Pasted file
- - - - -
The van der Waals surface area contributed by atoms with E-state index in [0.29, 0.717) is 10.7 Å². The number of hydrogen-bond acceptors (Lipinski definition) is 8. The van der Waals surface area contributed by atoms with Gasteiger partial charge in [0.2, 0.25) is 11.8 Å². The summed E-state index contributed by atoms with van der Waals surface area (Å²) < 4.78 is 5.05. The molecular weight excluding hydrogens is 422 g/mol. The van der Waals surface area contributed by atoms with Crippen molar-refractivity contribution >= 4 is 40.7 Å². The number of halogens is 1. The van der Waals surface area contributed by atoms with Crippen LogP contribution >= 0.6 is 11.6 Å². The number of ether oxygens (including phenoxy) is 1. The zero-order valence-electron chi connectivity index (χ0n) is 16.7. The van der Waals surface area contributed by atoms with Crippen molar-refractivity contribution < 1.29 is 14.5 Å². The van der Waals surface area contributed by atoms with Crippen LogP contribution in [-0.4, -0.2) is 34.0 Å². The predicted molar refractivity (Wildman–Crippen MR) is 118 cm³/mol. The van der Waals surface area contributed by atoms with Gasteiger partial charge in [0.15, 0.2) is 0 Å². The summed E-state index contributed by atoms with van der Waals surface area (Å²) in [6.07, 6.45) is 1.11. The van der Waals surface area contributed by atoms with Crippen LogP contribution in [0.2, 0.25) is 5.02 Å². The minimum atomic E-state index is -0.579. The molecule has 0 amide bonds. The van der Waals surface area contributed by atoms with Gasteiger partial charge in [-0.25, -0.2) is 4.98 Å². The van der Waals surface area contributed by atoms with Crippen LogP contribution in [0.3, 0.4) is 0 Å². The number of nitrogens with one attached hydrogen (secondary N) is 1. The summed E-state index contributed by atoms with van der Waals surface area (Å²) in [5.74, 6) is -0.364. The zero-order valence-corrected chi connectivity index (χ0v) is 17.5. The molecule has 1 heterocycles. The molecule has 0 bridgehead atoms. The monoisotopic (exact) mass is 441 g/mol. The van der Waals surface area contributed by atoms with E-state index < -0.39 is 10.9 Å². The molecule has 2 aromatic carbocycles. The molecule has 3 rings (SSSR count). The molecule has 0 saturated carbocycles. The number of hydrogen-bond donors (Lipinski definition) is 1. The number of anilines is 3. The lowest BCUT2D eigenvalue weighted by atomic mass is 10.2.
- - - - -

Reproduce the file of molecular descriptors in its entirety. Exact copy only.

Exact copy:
The van der Waals surface area contributed by atoms with E-state index in [0.29, 0.717) is 10.7 Å². The number of hydrogen-bond acceptors (Lipinski definition) is 8. The van der Waals surface area contributed by atoms with Gasteiger partial charge in [0.2, 0.25) is 11.8 Å². The summed E-state index contributed by atoms with van der Waals surface area (Å²) < 4.78 is 5.05. The molecular weight excluding hydrogens is 422 g/mol. The van der Waals surface area contributed by atoms with Crippen molar-refractivity contribution >= 4 is 40.7 Å². The number of halogens is 1. The van der Waals surface area contributed by atoms with Crippen LogP contribution >= 0.6 is 11.6 Å². The number of ether oxygens (including phenoxy) is 1. The zero-order valence-electron chi connectivity index (χ0n) is 16.7. The van der Waals surface area contributed by atoms with Crippen molar-refractivity contribution < 1.29 is 14.5 Å². The van der Waals surface area contributed by atoms with Crippen LogP contribution in [-0.4, -0.2) is 34.0 Å². The predicted molar refractivity (Wildman–Crippen MR) is 118 cm³/mol. The van der Waals surface area contributed by atoms with Gasteiger partial charge in [0.15, 0.2) is 0 Å². The summed E-state index contributed by atoms with van der Waals surface area (Å²) in [6.07, 6.45) is 1.11. The van der Waals surface area contributed by atoms with Crippen LogP contribution in [0.2, 0.25) is 5.02 Å². The minimum atomic E-state index is -0.579. The molecule has 0 amide bonds. The van der Waals surface area contributed by atoms with Gasteiger partial charge in [-0.25, -0.2) is 4.98 Å². The van der Waals surface area contributed by atoms with Crippen LogP contribution in [0.3, 0.4) is 0 Å². The number of nitrogens with one attached hydrogen (secondary N) is 1. The summed E-state index contributed by atoms with van der Waals surface area (Å²) in [5.74, 6) is -0.364. The zero-order valence-corrected chi connectivity index (χ0v) is 17.5. The molecule has 1 heterocycles. The molecule has 0 bridgehead atoms. The monoisotopic (exact) mass is 441 g/mol. The van der Waals surface area contributed by atoms with E-state index < -0.39 is 10.9 Å². The molecule has 2 aromatic carbocycles. The molecule has 3 rings (SSSR count). The molecule has 0 saturated carbocycles. The number of hydrogen-bond donors (Lipinski definition) is 1. The number of anilines is 3. The lowest BCUT2D eigenvalue weighted by atomic mass is 10.2.